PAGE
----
An Entertaining Adaptation for Everyone

​Review of Pride and Prejudice at Book-It Repertory Theatre by Emma Lee

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I have so many good things to say about Book-It Repertory Theatre’s adaptation of Pride and Prejudice by Jane Austen that there is absolutely no way I can cram them all into this review. The short version: Go see it!

This production has something for everyone. Bookworms will appreciate how adapter and director Marcus Goodwin’s script uses the original text to narrate transitions, introductions, and explanations. Art geeks will appreciate the fantastic stage, complete with calligraphic writing on the floor and set pieces, by scenic designer Greg Carter. Music-lovers can note the traditional dances – curated by sound designer Jen Raynak and usually played on an imaginary piano by one character or another – and history nerds will love the period costumes by Jocelyne Fowler. Oh, and for all you thespians, the acting is superb, from the wicked Wickham (Connor Toms) to the socially awkward Darcy (Richard Nguyen Sloniker), with the unfortunate manners of Mrs. Bennett (Kimberly King) and Mr. Collins (John Bianchi) adding to the comedy.

But isn’t Jane Austen one of those really dead classic writers that only snobs pretend to like? Isn’t it basically a romantic comedy with old-fashioned language? Isn’t it boring?

Absolutely not.

The humor that may be difficult to follow while reading Pride and Prejudice, or other classics published centuries ago, shines through in the dialogue of this show. While the stakes and circumstances of, for example, one sister’s decision to elope with a man may be a little hard to grasp today, it’s easy to understand the girls’ outrage at being treated like “objects” by a man.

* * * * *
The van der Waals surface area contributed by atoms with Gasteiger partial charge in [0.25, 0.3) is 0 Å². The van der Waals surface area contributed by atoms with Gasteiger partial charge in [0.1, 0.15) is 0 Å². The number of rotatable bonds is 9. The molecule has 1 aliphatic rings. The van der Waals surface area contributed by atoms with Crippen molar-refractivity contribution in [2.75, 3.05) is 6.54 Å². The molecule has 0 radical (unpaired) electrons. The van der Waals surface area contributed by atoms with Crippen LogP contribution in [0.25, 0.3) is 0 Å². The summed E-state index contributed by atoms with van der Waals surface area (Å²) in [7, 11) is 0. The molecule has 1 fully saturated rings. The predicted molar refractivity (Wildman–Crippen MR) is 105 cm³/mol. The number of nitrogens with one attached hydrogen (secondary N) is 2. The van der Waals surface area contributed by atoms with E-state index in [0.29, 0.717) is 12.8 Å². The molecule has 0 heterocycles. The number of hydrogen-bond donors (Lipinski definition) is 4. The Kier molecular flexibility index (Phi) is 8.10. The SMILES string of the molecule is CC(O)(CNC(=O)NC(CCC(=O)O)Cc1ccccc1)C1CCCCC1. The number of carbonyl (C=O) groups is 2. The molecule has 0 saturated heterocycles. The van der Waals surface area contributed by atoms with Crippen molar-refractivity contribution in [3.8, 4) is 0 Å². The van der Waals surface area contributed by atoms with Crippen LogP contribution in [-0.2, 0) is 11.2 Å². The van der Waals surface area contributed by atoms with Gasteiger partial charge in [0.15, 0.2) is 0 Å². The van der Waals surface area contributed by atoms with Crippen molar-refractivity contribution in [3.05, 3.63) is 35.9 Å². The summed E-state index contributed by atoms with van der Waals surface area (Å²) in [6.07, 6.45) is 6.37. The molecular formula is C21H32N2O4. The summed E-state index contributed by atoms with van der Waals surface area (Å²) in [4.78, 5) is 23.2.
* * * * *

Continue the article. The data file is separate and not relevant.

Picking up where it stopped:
Okay, so it might be a little like a romantic comedy. But the audience – which ranged from very old to very young – was a pretty evenly populated with men and women, and everyone was in stitches. No one is safe from sarcasm; not the boy-crazed airheads, not the uppity aristocrats, and not even the queen of irony herself, Elizabeth Bennett.

In fact, interestingly, Lizzy’s role is reprised by Jen Taylor from the initial 2000 opening of the show for Book-It’s 25th Anniversary Silver Jubilee, along with Brian Thompson again in the role of her father, Mr. Bennett. It probably doesn’t hurt that Goodwin, as the original text adapter and director, returned to recreate his vision.

One tip: Get there early enough to spend some time reading. There are great exhibits just outside the theater on manners and dress of the period, and the program has even more historical information on money, land, and society. It’s not necessary, but you’ll feel clever when you recognize the allusions the characters make.

If you’re supposed to read Pride and Prejudice for class, this show won’t just help you understand it – it will help you love it.

Pride and Prejudice
Book-It Repertory Theatre
November 25 - December 28

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